Isaiah: I think one of the core values is always iteration, whatever we do we’re always trying to improve it and continue to improve it. I think a lot of players see that especially when we releasing content every two weeks, players can see how much we care and how much we try to listen to what they care about and continue to update and improve the game as rapidly as possible.
Daniel: I can tell you it doesn’t come easy, it’s been an extremely intense development back at the studio since we shipped. Keeping the game growing doesn’t happen by itself, so I can tell you that a great deal of effort and resources are put towards not just maintaining this cadence but also ensuring that the quality bar doesn’t drop. So we have put in place specific processes and methodology and checkpoints that prevent us from lowering the quality bar, so it is constantly on our mind, it’s a high priority for us.
Matt: Yeh and just to expand on that a little bit, when we shipped the game we basically restructured the entire company to be very much about delivering this, eventually getting to the two week cadence. We have all these cost discipline teams now working across all the different areas of the game. So it really was a tremendous amount of effort and process and taking risks and iterating on our process and our internal structure in order to figure out how we can get to this point where we’re comfortable and excited about the kind of things we’re releasing every two weeks and still hitting that quality bar. And I think that’s something that is pretty unique to Guild Wars 2, the only studio that can kind of maintain that pace at this point.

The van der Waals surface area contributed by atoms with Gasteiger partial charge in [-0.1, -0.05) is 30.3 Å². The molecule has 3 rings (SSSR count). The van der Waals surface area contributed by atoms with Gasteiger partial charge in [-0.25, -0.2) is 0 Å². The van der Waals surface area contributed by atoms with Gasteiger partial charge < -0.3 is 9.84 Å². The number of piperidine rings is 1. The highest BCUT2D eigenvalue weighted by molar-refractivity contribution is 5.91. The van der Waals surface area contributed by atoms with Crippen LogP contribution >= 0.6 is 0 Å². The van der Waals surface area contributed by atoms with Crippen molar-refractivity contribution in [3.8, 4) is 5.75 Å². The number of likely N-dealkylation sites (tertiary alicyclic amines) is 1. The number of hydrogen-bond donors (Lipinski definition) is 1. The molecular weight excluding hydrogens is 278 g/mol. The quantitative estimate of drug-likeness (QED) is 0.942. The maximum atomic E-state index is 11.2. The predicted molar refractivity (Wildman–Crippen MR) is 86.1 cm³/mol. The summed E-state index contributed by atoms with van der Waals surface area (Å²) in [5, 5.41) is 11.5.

<Q>. What things in the development of Guild Wars did you replicate in the Guild Wars 2’s?
Daniel: Well, the development methodology and the processes have changed a lot, have evolved a great deal, but what we kept were kind of the core values, the fundamental philosophy and also a handful of the core people that were part of the development team the first time around are still major contributors. That allowed us to bring to the current game that culture that we put in place and those core values and adapting them evolving them and adding layers of new more up to date development methodology on top of that.
Isaiah: And another one, just a more specific detail. We added a lot of different things in Guild Wars 1 and we didn’t think through how much we were going to have to support all these different game types of features that we were adding. And I think as we go into Guild Wars 2, every feature, everything that we ever add we’re always thinking about how that’s going to affect us three years from now, how that’s gonna affect us; what is that going do? How much of our resources is that going to take to maintain that? That kind of forward thinking has let us catch a lot of mistakes and things that we’ve made in different ways, where we make a new piece of content that is really fun, but then there’s not enough players to play it because they’re spread out doing other new things. One of the things we like about the living world strategy is that it allows new things to come in and then go away and we can introduce new things to players without getting into a situation where we have too many things.
<Q>. Are you ever likely to go down the route of expansion packs like you did with Guild Wars?